Chris Lauricella, The Park School, NY
  Educational Leadership, April 2010  
teenageIliterate   Teenage Literacy
I Was a Teenage Illiterate, by Cathleen Schine

The essay in which author Cathleen Schine tells her readers that she came late...some would say very late... to an appreciation of great literature is an inspiration for those of us who wonder what the impact of teenage reading experiences will be. She reminds us of Italo Calvino's assertion in Why Read the Classics? that a work read at a young age and forgotten "leaves its seed in us." Though Schine's definition of an illiterate is not everyone's - she calls herself a "a literally inclined illiterate"- her lack of interest in or appreciation of the full canon of available literature shifts in her twenties. This essay, and her successful writing career, are a call to reflection for high school English teachers and for anyone who seeks the deepest definition of literacy.

Elizabeth Morley, Institute of Child Study Laboratory School
Ontario Institute for Studies in Education
University of Toronto
  The New York Times, February 26, 2010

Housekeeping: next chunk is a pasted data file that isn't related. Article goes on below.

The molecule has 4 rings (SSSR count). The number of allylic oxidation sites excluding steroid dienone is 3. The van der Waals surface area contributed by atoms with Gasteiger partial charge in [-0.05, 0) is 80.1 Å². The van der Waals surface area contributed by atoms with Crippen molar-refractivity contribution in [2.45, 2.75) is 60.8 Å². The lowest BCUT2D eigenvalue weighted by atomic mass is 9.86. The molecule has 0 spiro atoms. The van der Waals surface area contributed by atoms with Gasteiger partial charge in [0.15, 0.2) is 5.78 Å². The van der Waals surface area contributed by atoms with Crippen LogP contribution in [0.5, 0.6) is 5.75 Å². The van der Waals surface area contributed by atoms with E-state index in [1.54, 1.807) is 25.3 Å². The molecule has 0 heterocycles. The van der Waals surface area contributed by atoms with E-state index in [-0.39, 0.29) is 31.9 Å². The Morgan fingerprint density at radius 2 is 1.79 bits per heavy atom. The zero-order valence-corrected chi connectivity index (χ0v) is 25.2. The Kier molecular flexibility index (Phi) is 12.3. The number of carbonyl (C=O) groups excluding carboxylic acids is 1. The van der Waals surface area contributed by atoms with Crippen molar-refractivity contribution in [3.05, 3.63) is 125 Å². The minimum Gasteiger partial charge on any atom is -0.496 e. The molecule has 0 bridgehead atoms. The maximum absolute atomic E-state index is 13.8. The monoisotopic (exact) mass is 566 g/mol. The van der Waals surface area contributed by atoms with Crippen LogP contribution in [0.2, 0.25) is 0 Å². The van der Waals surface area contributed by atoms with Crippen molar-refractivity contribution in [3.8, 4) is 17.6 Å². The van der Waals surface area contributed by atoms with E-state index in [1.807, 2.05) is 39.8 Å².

videoEssay   Extending the Boundaries of the College Application
Video Essays Play as Auditions for College, by Ian Quillen

In this recent Education Week article, easily overlooked as a side note, the writer describes the arguments for and against making video self-portraits a part of the college application process. Do such video portraits give an unfair advantage to the tech and performance savvy or do such submissions offer applicants an opportunity to use a tool organic to anyone under a certain age and/or to those who don't come across as well in other media? Given the prevalence and synergy between social and video media, the reader of this piece is left asking whether the time has come to "mix it up" in the application process, adding to test scores and the ubiquitous essay the more time-consuming but revealing autobiographical video portrait.

Peter Herzberg, Brearley School, NY